House or Condo? Which would best suit your needs?

Heather Morse

When buying a house or condo buyers are typically focused on the down payment and what their mortgage payment will be when all is said and done. That payment also might include a homeowner’s or road maintenance fee. This amount can be a little alarming at first and can range in price, depending on the association and what it covers. Some people love it, and some people hate it, but with or without it you’ll have to pay for the costs either way. There are three types of home maintenance situations: day-to-day, yearly and disaster.

Day-to-day fees can include public septic, public water, lawn care, driveway maintenance, plowing and sanding. These are fees homeowners without an association will have to face as well, but they won’t have the ease of having someone else handling it for them. Homeowners associations budgets each year to cover these fees and save some for the yearly costs. When buying a home that doesn’t include a homeowners’ association, I would highly encourage you to budget these costs in even if someone isn’t going to be charging you monthly.

Yearly costs typically are more like every few years. Some condo associations will cover the costs of new windows, siding, deck repairs and a roof. Hopefully, the association will have saved enough money and be prepared as these expenses come up. If not, then there will be a “special assessment,” and the association can decide on a one-time additional fee to cover the required cost or it can be spread out as an addition to the monthly cost. Not every association offers this, and when you go to purchase a home that does include repairs like this, you might notice that the monthly association fee is significantly higher than that of an association that doesn’t. Again, if purchasing a home without an association, make sure to gauge the life of the windows, furnace, roof, etc. This way you won’t be surprised when they have reached their life expectancy and you will have saved for the updates.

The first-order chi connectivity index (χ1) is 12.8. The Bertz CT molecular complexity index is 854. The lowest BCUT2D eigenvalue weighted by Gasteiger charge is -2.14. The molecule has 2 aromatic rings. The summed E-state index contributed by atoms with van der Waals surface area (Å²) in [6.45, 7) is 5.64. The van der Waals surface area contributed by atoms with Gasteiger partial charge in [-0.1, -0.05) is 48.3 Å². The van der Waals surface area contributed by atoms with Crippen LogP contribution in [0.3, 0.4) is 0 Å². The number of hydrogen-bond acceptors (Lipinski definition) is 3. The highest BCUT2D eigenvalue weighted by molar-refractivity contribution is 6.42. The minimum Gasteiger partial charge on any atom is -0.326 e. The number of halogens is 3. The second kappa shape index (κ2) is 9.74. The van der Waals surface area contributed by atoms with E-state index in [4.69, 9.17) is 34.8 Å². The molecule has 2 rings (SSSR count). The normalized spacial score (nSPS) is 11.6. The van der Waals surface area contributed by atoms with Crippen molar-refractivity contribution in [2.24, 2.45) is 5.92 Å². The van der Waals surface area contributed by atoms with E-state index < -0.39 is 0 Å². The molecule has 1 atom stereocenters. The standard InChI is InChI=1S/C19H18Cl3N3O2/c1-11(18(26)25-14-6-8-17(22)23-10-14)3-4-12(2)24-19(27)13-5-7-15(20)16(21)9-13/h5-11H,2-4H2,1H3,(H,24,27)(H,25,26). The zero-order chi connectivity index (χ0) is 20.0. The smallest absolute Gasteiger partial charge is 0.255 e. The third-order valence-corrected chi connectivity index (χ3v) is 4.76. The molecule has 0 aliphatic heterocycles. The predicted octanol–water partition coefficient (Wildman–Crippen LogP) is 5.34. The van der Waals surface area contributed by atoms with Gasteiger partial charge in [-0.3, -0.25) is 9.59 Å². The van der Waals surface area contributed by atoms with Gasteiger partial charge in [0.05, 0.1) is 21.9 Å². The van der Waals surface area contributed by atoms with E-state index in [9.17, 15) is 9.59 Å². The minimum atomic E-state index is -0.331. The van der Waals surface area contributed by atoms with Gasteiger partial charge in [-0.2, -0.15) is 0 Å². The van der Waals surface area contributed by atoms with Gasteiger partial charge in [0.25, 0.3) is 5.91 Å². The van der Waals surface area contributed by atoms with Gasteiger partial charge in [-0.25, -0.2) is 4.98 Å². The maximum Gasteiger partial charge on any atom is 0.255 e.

Disaster situations are when unexpected repairs need to happen. Now insurance will cover some situations, but not always or all of it. In Vermont we have all sorts of extreme weather conditions that can cause endless amounts of damage. Or something like a septic has to be replaced. These larger repairs aren’t usually something an association is prepared for nor are many homeowners. This would be a situation where a special assessment would almost always come into play, but when you share the cost with multiple other homeowners you take a much smaller hit.

So it’s up to you to decide when you are shopping how you would prefer to handle your money when it comes to repairs— let someone else take care of it and pay monthly or handle things as they come. As we head into the real estate busy season I wish you the best of luck with your home buying or selling experience!